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September 22, 2005



Uh... Judge J. Harvie Wilkinson? He's in Charlottesville, and I'm pretty sure it's not a top 10 city.

Th. Br.

Don't forget about the very smart and courteous Diana Murphy (8th cir.) of Minneapolis!


I would like to second the listing of Judge Michael. Working for him was, without a doubt, the best law-related job I ever had (and I've had many).

A friend of mine had the best year of her life clerking in Boise, Idaho, for the fabulous Judge Trott...


Don't forget about Judge Selya (1st Cir.) in Providence, RI--a great judge with a fantastic clerkship.


I'd add two -- Judge Wesley of the Second Circuit, whose chambers are in Geneseo, NY, and Judge Pryor of the Eleventh Circuit, whose chambers are in Birmingham, AL.


Stefan Underhill (D. Conn.) is fantastic. Totally smart -- Rhodes Scholar, YLS, former Newman (2d Cir.) clerk -- and a super guy. His clerks rave about him and the praise is completely warranted. He is a great judge.


Speaking of the Arnolds, do check out this article:


Richard Arnold was indeed very intelligent; he won the Fay Diploma (i.e., graduated first in his class from Harvard) in 1960 (putting him in the same HLS class as -- and academically ahead of -- Justice Scalia). I believe Arnold was also at the top of his class at Yale College and Phillips Exeter.

Happy Fun Lawyer

New Haven (CT) is home to three of the brightest lights of the federal judiciary: Second Circuit Chief Judge John Walker, Jr. and Circuit Judges Guido Calabresi and Jose Cabranes. Of course, there's a pretty obvious reason for such an impressive array of talent residing in New Haven, but it's notable nonetheless. And the rest of the teeny tiny Nutmeg State is also disproportionately represented: there's Judge Newman in Hartford, Judge Parker in Stamford, and Judge Meskill in New Britain.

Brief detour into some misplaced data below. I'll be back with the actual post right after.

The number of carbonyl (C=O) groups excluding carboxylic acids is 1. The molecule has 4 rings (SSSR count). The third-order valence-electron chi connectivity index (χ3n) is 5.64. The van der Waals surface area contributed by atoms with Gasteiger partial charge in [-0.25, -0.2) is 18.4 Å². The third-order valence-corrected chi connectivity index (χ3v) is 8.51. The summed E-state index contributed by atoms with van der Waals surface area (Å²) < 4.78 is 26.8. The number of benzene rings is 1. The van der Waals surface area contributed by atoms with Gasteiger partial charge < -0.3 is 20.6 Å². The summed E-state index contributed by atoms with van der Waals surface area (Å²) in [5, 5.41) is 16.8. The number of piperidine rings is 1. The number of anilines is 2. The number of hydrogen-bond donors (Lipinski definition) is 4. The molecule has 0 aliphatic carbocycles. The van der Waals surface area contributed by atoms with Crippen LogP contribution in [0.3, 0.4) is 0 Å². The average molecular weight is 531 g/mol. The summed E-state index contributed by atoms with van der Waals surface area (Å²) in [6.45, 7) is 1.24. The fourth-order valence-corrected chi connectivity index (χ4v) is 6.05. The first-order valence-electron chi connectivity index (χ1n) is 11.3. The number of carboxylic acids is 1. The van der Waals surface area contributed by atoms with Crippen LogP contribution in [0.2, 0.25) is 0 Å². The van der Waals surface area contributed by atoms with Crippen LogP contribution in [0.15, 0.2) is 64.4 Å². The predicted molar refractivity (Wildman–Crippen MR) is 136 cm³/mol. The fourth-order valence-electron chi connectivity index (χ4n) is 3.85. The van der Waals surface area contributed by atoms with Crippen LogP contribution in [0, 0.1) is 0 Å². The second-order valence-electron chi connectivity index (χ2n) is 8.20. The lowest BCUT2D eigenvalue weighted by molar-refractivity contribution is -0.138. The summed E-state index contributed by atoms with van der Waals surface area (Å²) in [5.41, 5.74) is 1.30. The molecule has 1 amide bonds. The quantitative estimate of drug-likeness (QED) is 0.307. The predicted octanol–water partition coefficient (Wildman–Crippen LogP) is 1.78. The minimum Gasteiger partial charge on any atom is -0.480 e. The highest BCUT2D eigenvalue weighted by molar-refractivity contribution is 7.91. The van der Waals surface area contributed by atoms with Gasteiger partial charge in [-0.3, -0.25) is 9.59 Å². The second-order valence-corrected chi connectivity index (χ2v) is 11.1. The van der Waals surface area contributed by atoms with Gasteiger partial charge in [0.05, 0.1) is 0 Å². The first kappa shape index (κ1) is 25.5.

I'm glad you mentioned Judge M.S. Arnold. He is, imho, the most underrated federal judge. There's no doubt if he were in a "sexier" circuit like the 7th or 9th, he'd been mentioned in the same breath as Posner and Easterbrook. His opinions are clearly written (and short!), and he avoids pretense. Plus, he always gets the law right. Like his late brother (and unlike some other more popular jurists), he appeals to reason rather than authority.

Sadly, becoming a popular federal judge requires someone to write flashy catch-phrases or mention economics. The judges who actually labor in the law rarely get props.


Judge Paul J. Kelly, Jr. of the Tenth Circuit is located in Santa Fe, N.M. and has to be included in this list. He has a reputation for treating his clerks way better than they deserve. Not only do you learn a ton and get to work with a great legal mind, you have a ton of fun doing it. No offense to Judge Ebel, but anyone who has clerked for the Tenth Circuit knows Judge Kelly's clerks have the good life.


Though Ohioans may consider Columbus to be a major city, most Americans don't. Former classmates from U Chicago have nothing but great things to say about working for him.

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